Pho Tau Bay was a restaurant that was not on my radar for the longest time. However, it was no secret to a large proportion of Sydney’s food enthusiast population as it was voted the best pho in Sydney in poll conducted on the food blog Noodlies during the latter part of 2010. That was when it first came to my attention.
Curiosity had gotten the better of me. No matter how far afield I had to travel, I just had to find out how good this pho really was.
Pho Tau Bay can be somewhat tricky to find, especially for those that rely on their GPS as a blind person does their guide dog. The main issue being that whilst the official address of the store is on John St, the actual entrance to the store is around the corner and a couple of stores down on Hill St.
Once inside, the restaurant is rather typical of the cheap, casual Asian dining establishments that are ubiquitous to Sydney’s foodscape. Other than a rather impressive model of a wooden boat as you walk in, there’s little else worth mentioning that can’t be found in other, similar restaurants.
Pho Tai ($10) – Tender slices of raw beef, onions & spring onions sit on top of a mound of slippery rice noodles submerged in a large steaming bowl of beef broth. A generous handful of beansprouts, a couple of sprigs of basil and a lemon wedge lie in wait on a plastic side dish; textural and aromatic subnotes to be incorporated at the diner’s discretion prior to consumption.
The contents of the bowl, complete with the additions from the side dish, are turned over and stirred through with a pair of chopsticks, taking care not to spill a single drop of the flavourful broth. The raw slices of beef shift from deep red to grey as they cook in the soup. Suggestions of a pinkish hue still linger in the meat as the left hand slowly reaches towards a bottles of hoisin and sriracha; sauces to season and compliment the flavours of the soup. The right hand takes up a spoon, ladling a small amount of the broth. The first taste of that aromatic, spice-laden soup.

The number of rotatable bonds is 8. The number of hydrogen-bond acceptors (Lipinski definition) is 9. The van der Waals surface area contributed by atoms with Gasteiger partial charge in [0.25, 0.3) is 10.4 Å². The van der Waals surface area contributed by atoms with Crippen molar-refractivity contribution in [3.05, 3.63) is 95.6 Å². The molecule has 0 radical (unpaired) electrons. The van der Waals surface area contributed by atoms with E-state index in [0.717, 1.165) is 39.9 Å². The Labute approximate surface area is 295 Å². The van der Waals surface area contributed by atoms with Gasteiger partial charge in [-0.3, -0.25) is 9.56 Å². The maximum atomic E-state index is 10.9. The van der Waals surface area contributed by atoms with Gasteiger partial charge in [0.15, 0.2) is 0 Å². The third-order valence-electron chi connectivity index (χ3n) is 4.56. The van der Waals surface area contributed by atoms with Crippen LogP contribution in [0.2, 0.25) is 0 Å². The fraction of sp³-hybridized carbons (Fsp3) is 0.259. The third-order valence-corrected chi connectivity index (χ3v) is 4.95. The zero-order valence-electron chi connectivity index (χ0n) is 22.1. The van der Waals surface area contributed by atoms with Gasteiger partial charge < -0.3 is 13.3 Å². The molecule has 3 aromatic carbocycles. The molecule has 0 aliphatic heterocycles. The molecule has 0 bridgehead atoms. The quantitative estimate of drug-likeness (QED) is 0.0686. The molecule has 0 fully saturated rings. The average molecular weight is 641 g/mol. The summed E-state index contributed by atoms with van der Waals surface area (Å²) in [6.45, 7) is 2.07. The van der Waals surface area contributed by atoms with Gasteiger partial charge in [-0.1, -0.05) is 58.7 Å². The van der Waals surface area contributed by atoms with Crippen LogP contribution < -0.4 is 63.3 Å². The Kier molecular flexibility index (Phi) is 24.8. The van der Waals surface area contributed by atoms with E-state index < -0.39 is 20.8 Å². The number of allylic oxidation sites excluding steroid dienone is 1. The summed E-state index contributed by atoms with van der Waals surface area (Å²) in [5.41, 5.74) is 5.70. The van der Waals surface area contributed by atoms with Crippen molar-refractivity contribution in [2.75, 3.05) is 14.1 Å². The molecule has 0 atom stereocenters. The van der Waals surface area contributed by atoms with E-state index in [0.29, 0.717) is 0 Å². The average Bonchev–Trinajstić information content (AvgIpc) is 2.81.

The left hand halts just short of the condiments, hesitating for a moment as the balance of flavours and the amount of seasoning required is considered. A small squirt of hoisin and a couple of the spicy sriracha chili sauce, a quick stir with the chopsticks and the bowl of beef pho is ready to be eaten.
If the image doesn’t speak for itself, the pho was really, really good. I’d argue one of the best in Sydney, though personally not my favourite. That honour that goes to Pho Bac Hai Duong, a well-regarded pho restaurant that’s also made the best pho poll and that I’ve posted about previously.
Maybe it a Ford vs Holden thing, in that the differences are less about an actual disparity of apparent quality and more a reflection of my personal preferences? There is no question that this was a damn fine bowl of Pho, one I’m sure I’ll be back for in future. Of that, there is no doubt. It’s just not what I consider to be the best, in spite of what the poll may otherwise suggest.
If you’ve been to both restaurants, I’ve love to hear what your opinion is on the matter. If you’ve yet to try the pho at Pho Tau Bay, or even ventured out to Cabramatta for that matter, do make the time to go. Prior to going to Pho Tau Bay I had no interest or inclination of making the trip out there. Now, there’s a growing list of restaurants in Cabramatta and the surrounding areas that I’m keen to check out. Cabramatta is probably one of Sydney’s most underrated eating destinations. It’s a destination I no longer take for granted.
Pho Tau Bay
12/117 John Street, Cabramatta (enter via Hill St)
(02) 9726 4583